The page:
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Is Hyperlocal Retailing the Future?

The term hyperlocal has been used in retailing for a while, but during the pandemic the concept grew in popularity. With lockdowns in place, consumers looked to their local neighbourhoods for the goods and services they required. While local stores have always had their place, larger retailers are now investing in hyperlocal formats as they see the benefits, they have for both the retailer and consumers.

Is Hyperlocal Retailing the Future?

A recent study by Adyen and Opinium found two thirds of consumers will continue shopping local post pandemic as they enjoy the convenience it offers. The priorities of consumers have been reset and retailers now need to meet their needs at a local level. Global consultants BCG noted “Where consumers value ultra-convenience, retailers must evolve their physical footprint from large stores spread over wide areas to a dense network of smaller stores hyperclose to the point of consumption.”

Personalised Approach

Increased competition from both e-commerce and physical stores is forcing brands and retailers to look at a more personalised approach to their store formats. By combining data with a localised format, retailers can now offer a more personalised service. Looking at sales data, brands can see which products are popular within the targeted location and create a tailored offering instore. Consumers are bombarded with choice, so by stripping this back and offering great customer service too, retailers can create a highly engaging experience.

H&M Hyperlocal Concept, Berlin.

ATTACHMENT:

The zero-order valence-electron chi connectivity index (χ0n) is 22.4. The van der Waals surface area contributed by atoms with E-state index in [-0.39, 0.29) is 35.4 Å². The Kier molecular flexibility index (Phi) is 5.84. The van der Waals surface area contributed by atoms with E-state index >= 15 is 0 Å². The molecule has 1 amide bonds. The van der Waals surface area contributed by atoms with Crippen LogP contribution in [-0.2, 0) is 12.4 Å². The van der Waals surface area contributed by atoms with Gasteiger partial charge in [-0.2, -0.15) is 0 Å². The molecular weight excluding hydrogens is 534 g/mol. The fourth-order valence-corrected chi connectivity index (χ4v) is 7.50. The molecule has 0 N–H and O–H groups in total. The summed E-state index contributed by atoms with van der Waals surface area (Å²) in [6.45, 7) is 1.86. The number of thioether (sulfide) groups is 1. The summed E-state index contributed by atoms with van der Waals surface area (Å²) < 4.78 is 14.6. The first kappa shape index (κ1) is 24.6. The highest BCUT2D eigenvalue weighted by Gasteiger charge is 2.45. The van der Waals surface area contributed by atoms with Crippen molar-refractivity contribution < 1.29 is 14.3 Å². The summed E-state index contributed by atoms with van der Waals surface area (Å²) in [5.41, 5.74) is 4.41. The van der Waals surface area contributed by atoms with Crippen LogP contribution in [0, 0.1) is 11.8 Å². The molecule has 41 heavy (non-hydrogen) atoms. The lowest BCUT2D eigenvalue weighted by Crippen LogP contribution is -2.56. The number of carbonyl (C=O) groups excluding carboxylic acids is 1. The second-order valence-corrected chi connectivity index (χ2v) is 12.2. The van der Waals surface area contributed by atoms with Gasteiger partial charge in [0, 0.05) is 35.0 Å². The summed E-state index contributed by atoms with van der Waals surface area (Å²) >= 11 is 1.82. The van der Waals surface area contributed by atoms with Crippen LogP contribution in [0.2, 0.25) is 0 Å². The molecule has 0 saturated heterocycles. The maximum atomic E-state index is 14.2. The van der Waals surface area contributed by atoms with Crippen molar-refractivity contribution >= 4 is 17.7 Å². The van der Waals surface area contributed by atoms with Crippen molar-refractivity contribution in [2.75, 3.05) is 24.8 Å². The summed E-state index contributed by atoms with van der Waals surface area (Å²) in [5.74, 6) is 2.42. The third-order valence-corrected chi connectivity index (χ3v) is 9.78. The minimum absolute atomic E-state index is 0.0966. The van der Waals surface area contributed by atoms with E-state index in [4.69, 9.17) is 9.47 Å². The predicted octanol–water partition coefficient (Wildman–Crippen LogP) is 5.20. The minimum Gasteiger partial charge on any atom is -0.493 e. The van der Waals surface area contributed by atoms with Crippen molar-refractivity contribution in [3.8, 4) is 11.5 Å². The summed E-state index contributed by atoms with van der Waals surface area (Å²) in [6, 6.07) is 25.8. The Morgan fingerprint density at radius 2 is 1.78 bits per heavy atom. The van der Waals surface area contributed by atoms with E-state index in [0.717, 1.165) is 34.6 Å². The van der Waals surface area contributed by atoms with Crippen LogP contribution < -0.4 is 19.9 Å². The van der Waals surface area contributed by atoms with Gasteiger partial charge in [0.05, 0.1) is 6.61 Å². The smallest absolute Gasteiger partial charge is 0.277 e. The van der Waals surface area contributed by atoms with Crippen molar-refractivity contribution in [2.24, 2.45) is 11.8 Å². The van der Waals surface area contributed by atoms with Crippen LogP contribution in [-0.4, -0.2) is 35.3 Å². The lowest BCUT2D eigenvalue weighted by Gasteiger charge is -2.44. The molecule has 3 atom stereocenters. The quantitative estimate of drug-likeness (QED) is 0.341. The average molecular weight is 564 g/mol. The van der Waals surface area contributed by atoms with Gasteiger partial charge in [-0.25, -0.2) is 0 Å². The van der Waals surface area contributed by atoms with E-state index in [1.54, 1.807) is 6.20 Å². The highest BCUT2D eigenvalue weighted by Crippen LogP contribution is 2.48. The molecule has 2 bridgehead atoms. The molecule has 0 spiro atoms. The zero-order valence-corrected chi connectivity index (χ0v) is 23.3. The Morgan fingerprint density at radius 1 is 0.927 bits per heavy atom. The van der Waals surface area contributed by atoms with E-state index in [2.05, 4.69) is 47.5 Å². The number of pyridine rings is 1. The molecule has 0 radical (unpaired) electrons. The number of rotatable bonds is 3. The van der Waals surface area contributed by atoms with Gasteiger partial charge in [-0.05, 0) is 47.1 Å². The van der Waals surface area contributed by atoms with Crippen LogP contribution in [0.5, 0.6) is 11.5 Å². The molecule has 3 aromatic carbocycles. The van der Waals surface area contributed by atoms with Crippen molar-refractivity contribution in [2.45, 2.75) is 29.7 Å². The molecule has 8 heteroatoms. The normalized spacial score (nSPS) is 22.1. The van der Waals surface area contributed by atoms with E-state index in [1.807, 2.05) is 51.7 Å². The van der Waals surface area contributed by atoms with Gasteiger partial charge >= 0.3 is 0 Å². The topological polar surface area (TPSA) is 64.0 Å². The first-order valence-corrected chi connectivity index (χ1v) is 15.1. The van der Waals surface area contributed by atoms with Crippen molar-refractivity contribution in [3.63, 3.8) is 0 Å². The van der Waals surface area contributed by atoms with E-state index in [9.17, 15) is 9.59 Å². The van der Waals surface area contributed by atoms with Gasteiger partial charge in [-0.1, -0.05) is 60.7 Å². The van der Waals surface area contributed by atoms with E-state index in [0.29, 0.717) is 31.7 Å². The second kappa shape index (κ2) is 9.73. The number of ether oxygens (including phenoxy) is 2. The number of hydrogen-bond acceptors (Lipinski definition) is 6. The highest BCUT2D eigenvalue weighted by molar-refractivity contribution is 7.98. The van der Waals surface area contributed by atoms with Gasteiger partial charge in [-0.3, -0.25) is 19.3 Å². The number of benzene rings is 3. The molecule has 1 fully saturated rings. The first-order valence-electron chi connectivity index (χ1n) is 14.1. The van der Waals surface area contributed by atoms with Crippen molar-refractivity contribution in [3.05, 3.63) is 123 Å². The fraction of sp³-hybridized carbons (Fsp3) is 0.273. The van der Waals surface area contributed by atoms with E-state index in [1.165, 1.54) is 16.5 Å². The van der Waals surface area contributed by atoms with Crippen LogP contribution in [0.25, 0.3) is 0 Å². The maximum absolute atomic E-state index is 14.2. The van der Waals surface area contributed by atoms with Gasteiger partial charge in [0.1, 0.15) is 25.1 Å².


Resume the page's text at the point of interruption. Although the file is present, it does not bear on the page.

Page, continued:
Luxury turns local

US luxury department store chain Nordstrom has said its future is in smaller local stores that carry little inventory and will instead focus on customer experience. Launching their Nordstrom local concept, the smaller ‘neighbourhood hubs’ don’t hold dedicated inventory. Instead they offer personalised services like personal stylists, click and collect, returns, exchanges, alterations and even allow customers to book nail appointments and grab a coffee.

Their Head of Customer Experience Shea Jensen said “We know there are more and more demands on a customer’s time and we wanted to offer our best services in a convenient location to meet their shopping needs.” Since launch the concept has grown in popularity. The retailer has now launched five Nordstrom Locals across the US.

Nordstrom Local, Newport Beach.

Community Hubs

Brands and retailers are also using the localised format to build their community of loyal fans and brand advocates. Lululemon have always had their community at the forefront of their stores, using local fitness experts to offer classes instore from the beginning. Their recent Chicago experiential store has taken this to the next level, with an event space offering classes with local ambassadors and a café or Fuel Space serving local produce. The store has become a hub for the local yoga community to meet and workout together, strengthening Lululemon position with their target market.

 Lululemon Fuel Space, Chicago.

Creating Convenience

IKEA known for its sprawling out of town locations, have announced the launch of 50 small-format stores in more urban areas. Realising that shopping habits are changing; the stores have customised product selections to each area and dedicated staff to enable quick delivery of products. The target market for these stores will be city-dwellers who can now enjoy the convenience of popping instore locally.

IKEA Hammersmith, London.

Consumers are searching for more memorable experiences when they visit stores. By offering tailored solutions, in a convenient location it can excite and delight them. Retailers who have already introduced the localised format are finding that it is winning for them. Hyperlocal stores may well be the way to offer experiential services to consumers going forward.